This course will present an in-depth examination of political, economic and social change in post-Soviet Russia within a historical context. After a breif discussion of contemporary problems in Russia, the first half of the course will delve into the rise of communism in 1917, the evolution of the Soviet regime, and the tensions between ideology and practice over the seventy years of communist rule up until 1985. The second part of the course will begin with an examination of the Gorbachev period and the competing interpretations of how the events between 1985 and 1991 may have contributed to the collapse of the Soviet Union. We will then proceed to make sense of the continuities and changes in politics, economics and society in contemporary Russia. Important topics will include the confrontations accompanying the adoption of a new constitution, the emergence of competing ideologies and parties, the struggle over economic privatization, the question of federalism and nationalism, social and political implicatons of economic reform, and prospects for Russia's future in the post-Yeltsin era. This course may also be taken as a graduate seminar (PSCI 517) with the permission of the instructor and the completion of additional requirements.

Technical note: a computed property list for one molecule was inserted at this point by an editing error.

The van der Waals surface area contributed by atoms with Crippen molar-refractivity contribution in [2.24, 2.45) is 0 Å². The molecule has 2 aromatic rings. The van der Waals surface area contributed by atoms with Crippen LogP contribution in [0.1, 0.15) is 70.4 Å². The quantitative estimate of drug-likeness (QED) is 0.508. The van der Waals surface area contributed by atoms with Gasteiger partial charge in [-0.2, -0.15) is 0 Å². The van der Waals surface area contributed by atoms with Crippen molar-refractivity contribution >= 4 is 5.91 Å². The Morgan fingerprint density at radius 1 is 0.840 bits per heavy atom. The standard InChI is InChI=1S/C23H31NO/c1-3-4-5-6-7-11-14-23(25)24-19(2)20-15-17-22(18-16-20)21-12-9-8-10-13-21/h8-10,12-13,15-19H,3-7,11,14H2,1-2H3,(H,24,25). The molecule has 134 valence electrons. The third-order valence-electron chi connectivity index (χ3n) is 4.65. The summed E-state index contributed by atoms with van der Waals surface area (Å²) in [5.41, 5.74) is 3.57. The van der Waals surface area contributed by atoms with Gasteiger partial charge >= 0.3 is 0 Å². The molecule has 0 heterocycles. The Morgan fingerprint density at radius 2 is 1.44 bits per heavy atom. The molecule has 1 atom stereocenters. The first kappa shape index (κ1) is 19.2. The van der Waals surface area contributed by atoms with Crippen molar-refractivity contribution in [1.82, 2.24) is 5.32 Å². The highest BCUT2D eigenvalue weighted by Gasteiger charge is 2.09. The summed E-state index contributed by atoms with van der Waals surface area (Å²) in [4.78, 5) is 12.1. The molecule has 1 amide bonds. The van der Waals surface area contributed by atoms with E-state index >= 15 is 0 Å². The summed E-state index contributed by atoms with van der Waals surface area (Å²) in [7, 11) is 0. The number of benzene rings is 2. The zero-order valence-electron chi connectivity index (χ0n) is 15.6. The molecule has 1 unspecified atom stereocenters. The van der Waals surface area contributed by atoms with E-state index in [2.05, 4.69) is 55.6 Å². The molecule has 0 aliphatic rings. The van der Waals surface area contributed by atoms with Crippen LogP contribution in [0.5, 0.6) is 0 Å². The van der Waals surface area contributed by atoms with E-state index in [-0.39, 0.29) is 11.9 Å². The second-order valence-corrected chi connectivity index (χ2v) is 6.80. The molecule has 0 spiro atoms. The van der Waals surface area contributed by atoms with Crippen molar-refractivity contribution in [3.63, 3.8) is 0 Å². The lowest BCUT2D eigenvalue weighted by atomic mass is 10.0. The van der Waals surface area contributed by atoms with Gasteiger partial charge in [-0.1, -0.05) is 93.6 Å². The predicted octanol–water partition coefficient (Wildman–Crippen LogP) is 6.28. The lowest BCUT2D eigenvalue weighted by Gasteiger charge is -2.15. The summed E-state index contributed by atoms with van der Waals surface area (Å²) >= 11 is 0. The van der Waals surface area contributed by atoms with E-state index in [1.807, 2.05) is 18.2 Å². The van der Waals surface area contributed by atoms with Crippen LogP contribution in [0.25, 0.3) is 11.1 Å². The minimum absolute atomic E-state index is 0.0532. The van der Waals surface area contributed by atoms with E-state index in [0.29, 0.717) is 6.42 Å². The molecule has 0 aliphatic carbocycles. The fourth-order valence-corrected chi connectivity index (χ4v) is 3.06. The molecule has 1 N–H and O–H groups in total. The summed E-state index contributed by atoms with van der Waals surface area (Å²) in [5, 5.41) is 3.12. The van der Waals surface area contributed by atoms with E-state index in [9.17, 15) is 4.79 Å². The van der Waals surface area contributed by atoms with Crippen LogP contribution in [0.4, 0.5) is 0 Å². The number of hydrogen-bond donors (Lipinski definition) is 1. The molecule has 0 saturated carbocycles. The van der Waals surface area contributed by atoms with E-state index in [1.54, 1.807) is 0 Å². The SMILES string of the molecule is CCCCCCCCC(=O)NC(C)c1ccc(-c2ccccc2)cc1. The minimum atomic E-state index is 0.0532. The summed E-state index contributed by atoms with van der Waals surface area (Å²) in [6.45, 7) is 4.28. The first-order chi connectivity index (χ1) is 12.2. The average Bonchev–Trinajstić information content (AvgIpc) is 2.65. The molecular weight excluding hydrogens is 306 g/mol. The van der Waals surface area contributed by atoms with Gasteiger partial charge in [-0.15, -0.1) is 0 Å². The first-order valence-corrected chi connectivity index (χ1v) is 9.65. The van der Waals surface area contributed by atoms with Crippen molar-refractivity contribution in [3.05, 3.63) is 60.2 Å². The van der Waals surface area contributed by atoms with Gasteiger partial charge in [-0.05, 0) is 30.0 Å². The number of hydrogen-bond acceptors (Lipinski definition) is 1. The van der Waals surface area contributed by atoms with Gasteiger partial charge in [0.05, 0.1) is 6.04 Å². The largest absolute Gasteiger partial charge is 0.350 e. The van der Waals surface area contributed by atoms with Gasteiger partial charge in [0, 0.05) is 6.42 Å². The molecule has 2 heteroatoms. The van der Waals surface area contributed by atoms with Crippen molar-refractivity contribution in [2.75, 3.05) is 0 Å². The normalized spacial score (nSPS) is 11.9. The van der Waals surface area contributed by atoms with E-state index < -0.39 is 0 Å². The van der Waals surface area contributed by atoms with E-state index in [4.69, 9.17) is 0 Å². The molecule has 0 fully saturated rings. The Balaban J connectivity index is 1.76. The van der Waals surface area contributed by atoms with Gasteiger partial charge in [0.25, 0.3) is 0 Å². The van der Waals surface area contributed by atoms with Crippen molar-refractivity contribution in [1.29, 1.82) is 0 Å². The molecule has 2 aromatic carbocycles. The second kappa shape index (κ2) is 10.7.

Course number only
517
Cross listings
REES217402, PSCI217402
Fulfills
Cross Cultural Analysis
Use local description
No

PSCI517 - Russian Politics

Status
O
Activity
LEC
Section number integer
401
Title (text only)
Russian Politics
Term
2022A
Subject area
PSCI
Section number only
401
Section ID
PSCI517401
Course number integer
517
Registration notes
Undergraduates Need Permission
Registration also required for Recitation (see below)
Meeting times
MW 05:15 PM-06:15 PM
Level
graduate
Instructors
Rudra Sil
Description